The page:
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Friday, Sept. 15, 2006 | There are two reasons for maintaining a central library: serendipity and rarity.
People talk about the way the web allows for serendipity – a person on the web swings from one subject to another like Tarzan. This also happens physically in a library and much of this would be lost without the presence of stacks and rows. Color, graphics and heft are influences in what one picks up and reads. Mere catalogs, as most library onlines sources are, don’t tantalize.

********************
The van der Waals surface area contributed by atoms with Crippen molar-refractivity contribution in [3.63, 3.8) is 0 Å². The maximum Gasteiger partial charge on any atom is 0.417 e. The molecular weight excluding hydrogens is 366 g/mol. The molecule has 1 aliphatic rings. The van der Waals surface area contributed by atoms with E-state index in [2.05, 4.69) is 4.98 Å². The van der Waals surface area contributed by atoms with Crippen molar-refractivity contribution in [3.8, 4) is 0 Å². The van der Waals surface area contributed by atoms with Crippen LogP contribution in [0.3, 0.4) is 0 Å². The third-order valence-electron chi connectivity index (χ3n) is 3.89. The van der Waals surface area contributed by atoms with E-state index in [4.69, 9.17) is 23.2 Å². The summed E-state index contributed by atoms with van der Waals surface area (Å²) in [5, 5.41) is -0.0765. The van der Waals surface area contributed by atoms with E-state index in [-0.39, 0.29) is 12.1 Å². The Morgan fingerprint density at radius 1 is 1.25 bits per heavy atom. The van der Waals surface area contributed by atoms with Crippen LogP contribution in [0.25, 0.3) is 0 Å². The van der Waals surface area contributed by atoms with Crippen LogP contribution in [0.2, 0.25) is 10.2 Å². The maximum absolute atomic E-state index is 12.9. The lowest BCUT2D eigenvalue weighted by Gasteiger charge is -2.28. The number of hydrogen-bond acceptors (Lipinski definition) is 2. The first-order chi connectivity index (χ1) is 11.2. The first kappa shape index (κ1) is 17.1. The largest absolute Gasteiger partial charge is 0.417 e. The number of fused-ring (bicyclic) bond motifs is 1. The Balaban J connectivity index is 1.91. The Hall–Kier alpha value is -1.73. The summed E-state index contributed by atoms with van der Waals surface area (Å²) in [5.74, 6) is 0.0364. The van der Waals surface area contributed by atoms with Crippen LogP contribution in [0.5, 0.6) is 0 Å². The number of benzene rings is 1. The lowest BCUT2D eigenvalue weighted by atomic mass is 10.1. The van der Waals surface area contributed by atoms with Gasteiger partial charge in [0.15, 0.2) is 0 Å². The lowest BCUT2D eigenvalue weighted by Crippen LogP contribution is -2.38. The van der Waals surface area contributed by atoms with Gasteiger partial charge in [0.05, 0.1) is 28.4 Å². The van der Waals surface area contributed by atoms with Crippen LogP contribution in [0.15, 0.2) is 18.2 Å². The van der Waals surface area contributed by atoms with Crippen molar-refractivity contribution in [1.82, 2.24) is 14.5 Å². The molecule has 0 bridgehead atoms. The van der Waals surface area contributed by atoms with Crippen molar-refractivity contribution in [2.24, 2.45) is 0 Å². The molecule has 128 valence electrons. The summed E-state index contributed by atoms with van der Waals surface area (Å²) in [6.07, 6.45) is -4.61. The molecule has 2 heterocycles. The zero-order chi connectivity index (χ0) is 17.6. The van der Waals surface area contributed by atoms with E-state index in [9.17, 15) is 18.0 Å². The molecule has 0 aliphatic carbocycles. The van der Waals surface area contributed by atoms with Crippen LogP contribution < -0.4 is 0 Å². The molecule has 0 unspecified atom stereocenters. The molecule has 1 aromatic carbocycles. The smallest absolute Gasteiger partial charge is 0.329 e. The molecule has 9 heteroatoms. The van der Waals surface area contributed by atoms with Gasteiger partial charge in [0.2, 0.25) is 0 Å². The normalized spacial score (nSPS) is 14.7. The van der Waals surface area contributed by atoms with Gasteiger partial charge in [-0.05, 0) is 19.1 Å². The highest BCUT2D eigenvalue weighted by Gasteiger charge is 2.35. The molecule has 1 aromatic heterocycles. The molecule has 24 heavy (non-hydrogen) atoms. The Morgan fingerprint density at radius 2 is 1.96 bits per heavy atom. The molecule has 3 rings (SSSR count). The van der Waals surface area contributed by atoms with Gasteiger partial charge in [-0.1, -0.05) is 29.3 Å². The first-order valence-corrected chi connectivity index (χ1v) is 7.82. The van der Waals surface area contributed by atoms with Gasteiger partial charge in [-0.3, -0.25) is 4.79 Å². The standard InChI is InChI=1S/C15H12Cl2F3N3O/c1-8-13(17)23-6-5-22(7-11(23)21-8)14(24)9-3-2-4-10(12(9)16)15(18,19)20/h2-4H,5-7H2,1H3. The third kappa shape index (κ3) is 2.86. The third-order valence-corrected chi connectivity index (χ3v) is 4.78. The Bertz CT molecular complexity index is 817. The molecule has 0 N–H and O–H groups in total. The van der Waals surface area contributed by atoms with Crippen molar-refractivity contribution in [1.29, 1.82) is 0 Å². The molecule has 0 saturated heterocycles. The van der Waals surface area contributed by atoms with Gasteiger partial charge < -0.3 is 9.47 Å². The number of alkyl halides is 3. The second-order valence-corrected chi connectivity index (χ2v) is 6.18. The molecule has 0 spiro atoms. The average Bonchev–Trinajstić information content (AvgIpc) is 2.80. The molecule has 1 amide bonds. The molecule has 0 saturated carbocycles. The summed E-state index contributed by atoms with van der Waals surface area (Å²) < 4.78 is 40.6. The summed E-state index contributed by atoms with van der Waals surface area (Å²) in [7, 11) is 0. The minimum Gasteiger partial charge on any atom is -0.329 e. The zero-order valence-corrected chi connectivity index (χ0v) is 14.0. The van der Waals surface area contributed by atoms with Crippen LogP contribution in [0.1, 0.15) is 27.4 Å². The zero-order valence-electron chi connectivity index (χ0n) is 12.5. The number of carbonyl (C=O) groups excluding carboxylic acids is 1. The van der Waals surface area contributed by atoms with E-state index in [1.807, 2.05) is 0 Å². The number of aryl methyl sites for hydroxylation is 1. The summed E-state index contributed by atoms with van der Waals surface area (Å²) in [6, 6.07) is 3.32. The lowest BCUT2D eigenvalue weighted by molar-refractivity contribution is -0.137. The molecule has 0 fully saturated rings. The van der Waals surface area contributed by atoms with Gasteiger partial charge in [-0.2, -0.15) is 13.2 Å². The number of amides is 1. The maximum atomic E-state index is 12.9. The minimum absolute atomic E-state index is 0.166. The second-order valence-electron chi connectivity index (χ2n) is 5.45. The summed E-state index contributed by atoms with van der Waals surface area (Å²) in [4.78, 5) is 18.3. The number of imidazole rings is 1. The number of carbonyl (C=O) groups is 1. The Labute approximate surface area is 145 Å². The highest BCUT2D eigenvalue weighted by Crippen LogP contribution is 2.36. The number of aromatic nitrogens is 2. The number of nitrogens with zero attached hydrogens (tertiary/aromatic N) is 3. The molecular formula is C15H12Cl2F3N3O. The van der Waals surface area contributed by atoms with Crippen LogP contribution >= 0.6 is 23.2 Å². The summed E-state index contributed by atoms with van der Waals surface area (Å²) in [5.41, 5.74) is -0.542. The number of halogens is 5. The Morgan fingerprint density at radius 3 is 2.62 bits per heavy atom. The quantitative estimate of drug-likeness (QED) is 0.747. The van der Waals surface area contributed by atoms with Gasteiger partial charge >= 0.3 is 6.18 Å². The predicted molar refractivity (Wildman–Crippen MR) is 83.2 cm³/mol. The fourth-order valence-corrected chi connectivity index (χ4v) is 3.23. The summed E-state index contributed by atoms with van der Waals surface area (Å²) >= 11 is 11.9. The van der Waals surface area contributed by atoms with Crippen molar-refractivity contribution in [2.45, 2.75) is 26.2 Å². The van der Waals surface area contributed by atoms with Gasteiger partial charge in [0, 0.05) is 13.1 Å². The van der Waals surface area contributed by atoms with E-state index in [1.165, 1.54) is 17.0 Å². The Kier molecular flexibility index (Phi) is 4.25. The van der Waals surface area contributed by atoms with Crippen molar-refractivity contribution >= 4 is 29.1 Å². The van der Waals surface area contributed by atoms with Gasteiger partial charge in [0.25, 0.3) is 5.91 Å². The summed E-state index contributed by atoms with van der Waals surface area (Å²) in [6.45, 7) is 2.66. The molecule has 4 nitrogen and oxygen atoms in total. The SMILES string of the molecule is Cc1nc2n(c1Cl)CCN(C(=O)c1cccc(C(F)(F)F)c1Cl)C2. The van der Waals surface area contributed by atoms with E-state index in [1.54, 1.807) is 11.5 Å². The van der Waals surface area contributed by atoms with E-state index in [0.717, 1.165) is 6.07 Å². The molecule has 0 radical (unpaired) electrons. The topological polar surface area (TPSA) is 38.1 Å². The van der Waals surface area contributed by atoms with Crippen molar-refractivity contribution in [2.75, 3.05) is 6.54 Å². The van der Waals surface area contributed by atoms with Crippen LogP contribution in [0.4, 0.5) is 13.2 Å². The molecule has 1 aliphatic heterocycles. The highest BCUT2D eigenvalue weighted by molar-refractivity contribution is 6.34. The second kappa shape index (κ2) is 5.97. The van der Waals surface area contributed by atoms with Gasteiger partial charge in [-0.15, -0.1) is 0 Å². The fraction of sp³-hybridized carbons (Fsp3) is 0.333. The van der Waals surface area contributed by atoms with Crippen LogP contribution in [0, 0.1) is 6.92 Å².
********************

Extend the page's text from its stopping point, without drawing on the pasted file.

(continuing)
A couple of years ago, I was in the city library and asked the librarian about kitchens from the 1960s. Amazingly, I was given stacks of image clipped from magazines and very accurately labeled and slipped into manila folders. A rare resource like this is something that doesn’t distribute well. The labor-intensive nature doesn’t lend itself to replicating in enough volume to supply the entire system. It is hard to imagine how gems like this (and others that I wouldn’t know about or need unless I got under the roof of the central hub) would continue to be built-upon, maintained and proffered up.
I am a technologist by trade, and a book lover and library lover by nature. Both are important to encourage expansion of our ideas, education of our citizens and creation of community.